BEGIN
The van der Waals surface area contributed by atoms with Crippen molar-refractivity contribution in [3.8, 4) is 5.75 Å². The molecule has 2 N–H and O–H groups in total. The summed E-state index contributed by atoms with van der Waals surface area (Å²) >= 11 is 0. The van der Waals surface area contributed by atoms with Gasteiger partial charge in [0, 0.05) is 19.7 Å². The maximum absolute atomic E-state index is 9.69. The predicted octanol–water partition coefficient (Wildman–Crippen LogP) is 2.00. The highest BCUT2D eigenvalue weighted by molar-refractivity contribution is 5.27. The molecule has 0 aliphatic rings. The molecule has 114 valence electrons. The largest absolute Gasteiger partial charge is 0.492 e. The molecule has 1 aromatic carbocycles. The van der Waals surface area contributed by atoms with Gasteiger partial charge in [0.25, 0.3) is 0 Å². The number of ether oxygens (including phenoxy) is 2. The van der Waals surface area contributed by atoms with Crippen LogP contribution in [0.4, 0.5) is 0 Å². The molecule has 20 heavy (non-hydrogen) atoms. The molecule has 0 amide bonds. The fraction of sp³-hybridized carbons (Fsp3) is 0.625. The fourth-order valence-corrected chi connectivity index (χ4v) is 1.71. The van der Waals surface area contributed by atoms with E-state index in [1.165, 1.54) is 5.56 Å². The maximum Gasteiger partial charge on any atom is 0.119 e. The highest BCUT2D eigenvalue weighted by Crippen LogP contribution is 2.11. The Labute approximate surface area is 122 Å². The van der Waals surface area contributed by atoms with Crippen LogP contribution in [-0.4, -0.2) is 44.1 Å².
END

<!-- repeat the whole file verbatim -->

The van der Waals surface area contributed by atoms with Crippen molar-refractivity contribution in [3.8, 4) is 5.75 Å². The molecule has 2 N–H and O–H groups in total. The summed E-state index contributed by atoms with van der Waals surface area (Å²) >= 11 is 0. The van der Waals surface area contributed by atoms with Gasteiger partial charge in [0, 0.05) is 19.7 Å². The maximum absolute atomic E-state index is 9.69. The predicted octanol–water partition coefficient (Wildman–Crippen LogP) is 2.00. The highest BCUT2D eigenvalue weighted by molar-refractivity contribution is 5.27. The molecule has 0 aliphatic rings. The molecule has 114 valence electrons. The largest absolute Gasteiger partial charge is 0.492 e. The molecule has 1 aromatic carbocycles. The van der Waals surface area contributed by atoms with Gasteiger partial charge in [0.25, 0.3) is 0 Å². The number of ether oxygens (including phenoxy) is 2. The van der Waals surface area contributed by atoms with Crippen LogP contribution in [0.4, 0.5) is 0 Å². The molecule has 20 heavy (non-hydrogen) atoms. The molecule has 0 amide bonds. The fraction of sp³-hybridized carbons (Fsp3) is 0.625. The fourth-order valence-corrected chi connectivity index (χ4v) is 1.71. The van der Waals surface area contributed by atoms with E-state index in [1.165, 1.54) is 5.56 Å². The maximum Gasteiger partial charge on any atom is 0.119 e. The highest BCUT2D eigenvalue weighted by Crippen LogP contribution is 2.11. The Labute approximate surface area is 122 Å². The van der Waals surface area contributed by atoms with Crippen LogP contribution in [-0.4, -0.2) is 44.1 Å².